5) When you pass a drinking fountain, stop for a refreshing drink. 

6) Use the color of your urine as a guide for how well your are hydrating. If you urinate regularly and your urine is light yellow, you're drinking enough. If it's dark yellow, increase your fluid intake.

7) Carry a water bottle with you and drink regularly between meals. 

8) Allergy sufferers and persons taking any medication should try to attain the fluid goals outlined above. Our kidneys and liver need extra water to process medicines.

*These tips are from Univeristy of Washington, Hall Health. There is more information on hydration at their website. 
How elusive sleep can be for those of us in pain! Currently I am struggling desperately with this basic need. Beyond treating the pain directly, there are many useful tips for getting a good night’s sleep. One of the most comprehensive sites I’ve found is here: How to Sleep Better 

How, you might ask, do my seeds teach us this? Believe it or not, they do exercise. As the tiny sprouts push up through the soil, only the sturdiest ones survive to break the surface. As they becomes seedlings, wind and rain (in this case, my misting bottle!) force the thin little stems to brace themselves and become stronger.

Exercise is not only fundamental for healthy physical functioning, it can be beneficial for those with chronic pain. The release of endorphins is a natural pain killer and can also lift your mood. Doing a workout can also help you sleep better. 

The website The Chronic Pain Haven has great info on: Chronic Pain & Exercise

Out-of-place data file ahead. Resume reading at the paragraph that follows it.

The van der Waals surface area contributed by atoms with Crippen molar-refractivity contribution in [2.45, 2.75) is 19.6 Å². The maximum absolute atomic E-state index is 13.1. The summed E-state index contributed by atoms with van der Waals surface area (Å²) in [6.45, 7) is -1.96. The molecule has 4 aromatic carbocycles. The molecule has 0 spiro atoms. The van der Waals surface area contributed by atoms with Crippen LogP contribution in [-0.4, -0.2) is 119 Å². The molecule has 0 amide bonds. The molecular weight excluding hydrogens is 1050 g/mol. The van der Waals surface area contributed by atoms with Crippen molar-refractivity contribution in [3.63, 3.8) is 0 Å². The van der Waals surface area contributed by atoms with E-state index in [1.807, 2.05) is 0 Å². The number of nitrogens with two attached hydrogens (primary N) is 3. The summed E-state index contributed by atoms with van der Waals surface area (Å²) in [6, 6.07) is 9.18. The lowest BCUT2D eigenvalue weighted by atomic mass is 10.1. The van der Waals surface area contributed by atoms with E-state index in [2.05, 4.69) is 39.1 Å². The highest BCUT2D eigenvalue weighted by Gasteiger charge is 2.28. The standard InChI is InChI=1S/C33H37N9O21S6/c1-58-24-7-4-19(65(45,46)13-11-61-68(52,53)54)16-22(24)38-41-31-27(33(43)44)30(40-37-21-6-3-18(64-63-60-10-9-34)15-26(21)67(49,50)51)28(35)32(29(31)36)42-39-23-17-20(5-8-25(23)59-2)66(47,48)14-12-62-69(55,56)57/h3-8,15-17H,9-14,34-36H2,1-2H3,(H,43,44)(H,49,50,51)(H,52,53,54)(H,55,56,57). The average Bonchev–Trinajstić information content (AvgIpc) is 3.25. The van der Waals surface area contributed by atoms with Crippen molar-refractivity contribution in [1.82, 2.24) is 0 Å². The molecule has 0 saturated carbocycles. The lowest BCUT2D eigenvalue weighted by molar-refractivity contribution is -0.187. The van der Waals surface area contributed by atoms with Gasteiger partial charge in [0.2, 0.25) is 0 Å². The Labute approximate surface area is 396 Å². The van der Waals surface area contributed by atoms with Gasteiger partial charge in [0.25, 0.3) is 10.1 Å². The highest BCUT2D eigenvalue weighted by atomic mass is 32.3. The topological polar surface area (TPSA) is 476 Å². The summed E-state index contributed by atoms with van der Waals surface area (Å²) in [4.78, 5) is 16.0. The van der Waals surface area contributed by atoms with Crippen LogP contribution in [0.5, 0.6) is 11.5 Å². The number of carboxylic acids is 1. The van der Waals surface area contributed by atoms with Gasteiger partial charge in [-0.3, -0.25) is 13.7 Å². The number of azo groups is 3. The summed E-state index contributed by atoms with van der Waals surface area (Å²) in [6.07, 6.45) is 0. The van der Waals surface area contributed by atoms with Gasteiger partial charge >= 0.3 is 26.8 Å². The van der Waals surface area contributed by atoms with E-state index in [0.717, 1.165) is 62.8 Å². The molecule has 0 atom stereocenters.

My seeds know that when they reach the limit of their resources, they must rest. At night, they naturally slow their cycle and take a break until they are able to store up more energy. Those that push too hard will be weakened or stunted.

We can certainly learn from those smart little seeds on this one! Pushing beyond the boundary of our current resources will not continue for long. The big ‘crash’ will inevitably come as our bodies reach the edge of their endurance.

Pacing means that you don’t allow yourself to get swept up in the moment, over-commit yourself, or try too hard to please others. You’ll make your life a constant rollercoaster of painful physical ups and downs. Besides, pushing yourself too hard too often could cause your pain or illness to worsen, which is certainly something we don’t want!

Here are two articles you might find helpful on pacing:

Okay okay, my seeds don’t need chocolate! However, they do grow more vigorously, and yes, seem more perky & happy when I give them their favorite fertilizer. They respond eagerly when they are rewarded.

So do we! My favorite personal reward is milk chocolate; I’m a total addict! Perhaps your reward is a visit to a spa, to buy a book by your favorite author, to get a pedicure, have a hot soak in Epsom salts, have a bit cheesecake, etc. We all have a guilty pleasure we enjoy, and in my opinion, that fulfills a basic need as well . Allowing ourselves a little indulgence is a form of emotional self-care. We all need to live a little!


You may like another post I wrote about how those tiny, amazing 
Seeds give us a great message about living with chronic pain/illness:


  1. I got my chocolate in the form of homemade brownies today! Thanks for this list -- your blog is very beautiful.

  2. RA Guy,

    Any chocolate is good chocolate, right? Thank you for your kind words about my blog. Please visit any time!